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Robber frog (Craugastor ranoides)

Mohamed bin Zayed Species project number 142510226

Conserving a Newly-Discovered Population of the Critically Endangered Robber Frog Craugastor ranoides in Nicaragua

Mohamed bin Zayed Species Conservation (Project No. 142510226) - Robber frog - Awarded $5,200 on January 21, 2015

The objectives of this project are to lay a scientific framework for the future conservation of this population of Craugastor ranoides by establishing baseline data on population size, demographic composition, seasonal fluctuations, and reproductive patterns. This species has been extirpated in all but one location in Costa Rica, and although its extant range includes Nicaragua, it has not been documented in the country since the 1990's. We have recently documented the presence of C. ranoides in a single small stream along Lake Nicaragua's southern shores the second known location currently harboring this species in the wild. This location is thus of high conservation importance; however, the population remaining is likely small, given the limited size of the stream harboring these individuals. Such a population will require careful management and frequent monitoring to prevent declines. However, such action is impossible without baseline data on population size, distribution, and reproduction. It is also possible that other streams in the area could harbor additional individuals; thus we will conduct additional intensive searches in other nearby streams. Signage and patrols will prevent unauthorized entry into the areas supporting these critically endangered amphibians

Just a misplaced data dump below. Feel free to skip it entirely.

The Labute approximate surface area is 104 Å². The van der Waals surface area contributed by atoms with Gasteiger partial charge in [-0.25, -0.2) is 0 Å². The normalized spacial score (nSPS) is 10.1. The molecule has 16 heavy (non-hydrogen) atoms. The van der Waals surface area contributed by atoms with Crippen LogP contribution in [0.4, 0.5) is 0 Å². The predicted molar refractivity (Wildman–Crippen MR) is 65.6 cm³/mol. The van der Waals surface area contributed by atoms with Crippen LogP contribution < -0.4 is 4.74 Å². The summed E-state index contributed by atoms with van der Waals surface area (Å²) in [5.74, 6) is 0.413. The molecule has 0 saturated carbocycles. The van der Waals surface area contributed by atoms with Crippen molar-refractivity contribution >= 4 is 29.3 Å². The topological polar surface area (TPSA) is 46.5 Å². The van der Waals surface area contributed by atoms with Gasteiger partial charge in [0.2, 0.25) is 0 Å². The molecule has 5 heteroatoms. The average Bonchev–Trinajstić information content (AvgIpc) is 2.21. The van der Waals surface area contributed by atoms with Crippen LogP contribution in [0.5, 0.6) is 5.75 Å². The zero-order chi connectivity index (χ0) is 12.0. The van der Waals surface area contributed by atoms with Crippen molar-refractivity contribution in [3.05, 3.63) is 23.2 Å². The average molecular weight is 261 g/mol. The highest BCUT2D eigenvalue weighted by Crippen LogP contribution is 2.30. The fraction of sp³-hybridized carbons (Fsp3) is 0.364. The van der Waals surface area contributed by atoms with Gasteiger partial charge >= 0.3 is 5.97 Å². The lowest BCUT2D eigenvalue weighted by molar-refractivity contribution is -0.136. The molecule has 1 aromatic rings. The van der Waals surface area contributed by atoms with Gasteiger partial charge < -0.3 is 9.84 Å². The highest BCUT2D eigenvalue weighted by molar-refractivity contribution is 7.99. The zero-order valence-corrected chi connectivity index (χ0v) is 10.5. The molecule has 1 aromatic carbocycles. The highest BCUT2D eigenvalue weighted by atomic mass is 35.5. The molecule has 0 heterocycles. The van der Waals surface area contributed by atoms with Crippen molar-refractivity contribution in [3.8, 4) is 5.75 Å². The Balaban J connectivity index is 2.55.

This project is being carried out by Paso Pacífico; our mission is to restore and conserve the natural ecosystems of Central America’s Pacific slope by collaborating with landowners, local communities and involved organizations to promote ecosystem conservation. Paso Pacifico envisions a Central America where well-managed conservation areas are connected by biological corridors spanning ridge to reef. By rebuilding forests and connecting ecosystems from land to sea, we are actively combating climate change and saving endangered wildlife. Paso Pacifico’s current work specifically targets Nicaragua’s Paso del Istmo. Located along the 12-mile-wide isthmus between Lake Nicaragua and the Pacific Ocean, this narrow passageway has historically served as a land bridge for wildlife migrating between North and South America. In recent decades, however, irresponsible land development and rapidly increasing international investments have had serious consequences for the region’s climate, forests, and wildlife. The Paso del Istmo’s potential to connect numerous distinct ecosystems in such a short distance makes it a strategic component to conservation in Nicaragua. Its close proximity to complete ecosystems in neighboring Costa Rica means that wildlife can repopulate restored and protected forests. Our projects integrate conservation and sustainable development, reflecting our holistic vision for conservation in Nicaragua's Paso del Istmo.

Project 142510226 location - Nicaragua, North America